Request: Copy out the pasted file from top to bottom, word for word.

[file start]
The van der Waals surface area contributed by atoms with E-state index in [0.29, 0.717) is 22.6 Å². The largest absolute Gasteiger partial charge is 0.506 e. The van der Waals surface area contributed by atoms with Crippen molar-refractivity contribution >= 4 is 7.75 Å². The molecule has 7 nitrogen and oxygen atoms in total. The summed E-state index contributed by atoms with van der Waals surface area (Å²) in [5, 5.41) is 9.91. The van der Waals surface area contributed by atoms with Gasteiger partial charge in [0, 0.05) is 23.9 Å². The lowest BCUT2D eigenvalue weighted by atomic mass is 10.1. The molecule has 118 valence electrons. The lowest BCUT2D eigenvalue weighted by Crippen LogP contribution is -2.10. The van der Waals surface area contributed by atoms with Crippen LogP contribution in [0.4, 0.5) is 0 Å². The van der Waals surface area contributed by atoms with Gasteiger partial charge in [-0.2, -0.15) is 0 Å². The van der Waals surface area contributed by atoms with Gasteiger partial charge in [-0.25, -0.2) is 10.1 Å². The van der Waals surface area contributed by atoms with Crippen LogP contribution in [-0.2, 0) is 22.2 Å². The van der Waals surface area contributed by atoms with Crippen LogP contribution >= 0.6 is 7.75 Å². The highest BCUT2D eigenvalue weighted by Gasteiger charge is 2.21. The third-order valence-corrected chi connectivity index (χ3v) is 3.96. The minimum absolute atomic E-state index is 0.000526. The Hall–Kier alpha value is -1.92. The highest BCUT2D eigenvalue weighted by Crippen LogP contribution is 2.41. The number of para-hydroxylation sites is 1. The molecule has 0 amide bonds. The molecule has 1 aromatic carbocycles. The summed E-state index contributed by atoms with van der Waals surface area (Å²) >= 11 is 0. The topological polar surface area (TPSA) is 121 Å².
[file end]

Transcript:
The van der Waals surface area contributed by atoms with E-state index in [0.29, 0.717) is 22.6 Å². The largest absolute Gasteiger partial charge is 0.506 e. The van der Waals surface area contributed by atoms with Crippen molar-refractivity contribution >= 4 is 7.75 Å². The molecule has 7 nitrogen and oxygen atoms in total. The summed E-state index contributed by atoms with van der Waals surface area (Å²) in [5, 5.41) is 9.91. The van der Waals surface area contributed by atoms with Gasteiger partial charge in [0, 0.05) is 23.9 Å². The lowest BCUT2D eigenvalue weighted by atomic mass is 10.1. The molecule has 118 valence electrons. The lowest BCUT2D eigenvalue weighted by Crippen LogP contribution is -2.10. The van der Waals surface area contributed by atoms with Crippen LogP contribution in [0.4, 0.5) is 0 Å². The van der Waals surface area contributed by atoms with Gasteiger partial charge in [-0.2, -0.15) is 0 Å². The van der Waals surface area contributed by atoms with Gasteiger partial charge in [-0.25, -0.2) is 10.1 Å². The van der Waals surface area contributed by atoms with Crippen LogP contribution in [-0.2, 0) is 22.2 Å². The van der Waals surface area contributed by atoms with Crippen LogP contribution >= 0.6 is 7.75 Å². The highest BCUT2D eigenvalue weighted by Gasteiger charge is 2.21. The third-order valence-corrected chi connectivity index (χ3v) is 3.96. The minimum absolute atomic E-state index is 0.000526. The Hall–Kier alpha value is -1.92. The highest BCUT2D eigenvalue weighted by Crippen LogP contribution is 2.41. The number of para-hydroxylation sites is 1. The molecule has 0 amide bonds. The molecule has 1 aromatic carbocycles. The summed E-state index contributed by atoms with van der Waals surface area (Å²) >= 11 is 0. The topological polar surface area (TPSA) is 121 Å².